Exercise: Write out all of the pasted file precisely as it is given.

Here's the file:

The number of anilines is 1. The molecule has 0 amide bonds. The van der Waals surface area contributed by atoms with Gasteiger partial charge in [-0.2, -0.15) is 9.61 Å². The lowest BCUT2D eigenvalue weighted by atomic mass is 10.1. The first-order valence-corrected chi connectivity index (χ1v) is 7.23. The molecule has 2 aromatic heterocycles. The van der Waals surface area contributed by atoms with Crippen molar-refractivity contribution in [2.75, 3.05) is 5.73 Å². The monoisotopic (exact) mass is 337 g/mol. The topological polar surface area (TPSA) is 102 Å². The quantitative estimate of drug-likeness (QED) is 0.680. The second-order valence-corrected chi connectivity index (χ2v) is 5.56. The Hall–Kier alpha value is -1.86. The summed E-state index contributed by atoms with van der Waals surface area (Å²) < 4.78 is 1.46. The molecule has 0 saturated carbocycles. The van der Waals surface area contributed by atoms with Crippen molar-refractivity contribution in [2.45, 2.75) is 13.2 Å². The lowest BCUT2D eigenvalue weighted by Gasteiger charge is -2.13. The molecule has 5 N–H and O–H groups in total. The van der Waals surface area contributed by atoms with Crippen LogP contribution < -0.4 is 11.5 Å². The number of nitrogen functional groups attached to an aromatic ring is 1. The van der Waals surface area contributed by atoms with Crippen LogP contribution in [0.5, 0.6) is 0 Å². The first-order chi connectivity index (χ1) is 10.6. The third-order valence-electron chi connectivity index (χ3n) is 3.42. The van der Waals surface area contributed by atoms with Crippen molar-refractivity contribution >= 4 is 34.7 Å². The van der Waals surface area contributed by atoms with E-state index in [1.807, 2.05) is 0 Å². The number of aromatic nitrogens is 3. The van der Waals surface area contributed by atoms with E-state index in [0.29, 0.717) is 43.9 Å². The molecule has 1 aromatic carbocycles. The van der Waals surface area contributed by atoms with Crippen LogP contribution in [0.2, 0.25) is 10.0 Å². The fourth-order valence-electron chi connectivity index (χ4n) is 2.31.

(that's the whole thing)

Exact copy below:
The number of anilines is 1. The molecule has 0 amide bonds. The van der Waals surface area contributed by atoms with Gasteiger partial charge in [-0.2, -0.15) is 9.61 Å². The lowest BCUT2D eigenvalue weighted by atomic mass is 10.1. The first-order valence-corrected chi connectivity index (χ1v) is 7.23. The molecule has 2 aromatic heterocycles. The van der Waals surface area contributed by atoms with Crippen molar-refractivity contribution in [2.75, 3.05) is 5.73 Å². The monoisotopic (exact) mass is 337 g/mol. The topological polar surface area (TPSA) is 102 Å². The quantitative estimate of drug-likeness (QED) is 0.680. The second-order valence-corrected chi connectivity index (χ2v) is 5.56. The Hall–Kier alpha value is -1.86. The summed E-state index contributed by atoms with van der Waals surface area (Å²) < 4.78 is 1.46. The molecule has 0 saturated carbocycles. The van der Waals surface area contributed by atoms with Crippen molar-refractivity contribution in [2.45, 2.75) is 13.2 Å². The lowest BCUT2D eigenvalue weighted by Gasteiger charge is -2.13. The molecule has 5 N–H and O–H groups in total. The van der Waals surface area contributed by atoms with Crippen LogP contribution < -0.4 is 11.5 Å². The number of nitrogen functional groups attached to an aromatic ring is 1. The van der Waals surface area contributed by atoms with Crippen LogP contribution in [0.5, 0.6) is 0 Å². The first-order chi connectivity index (χ1) is 10.6. The third-order valence-electron chi connectivity index (χ3n) is 3.42. The van der Waals surface area contributed by atoms with Crippen molar-refractivity contribution >= 4 is 34.7 Å². The van der Waals surface area contributed by atoms with E-state index in [1.807, 2.05) is 0 Å². The number of aromatic nitrogens is 3. The van der Waals surface area contributed by atoms with E-state index in [0.29, 0.717) is 43.9 Å². The molecule has 1 aromatic carbocycles. The van der Waals surface area contributed by atoms with Crippen LogP contribution in [0.2, 0.25) is 10.0 Å². The fourth-order valence-electron chi connectivity index (χ4n) is 2.31.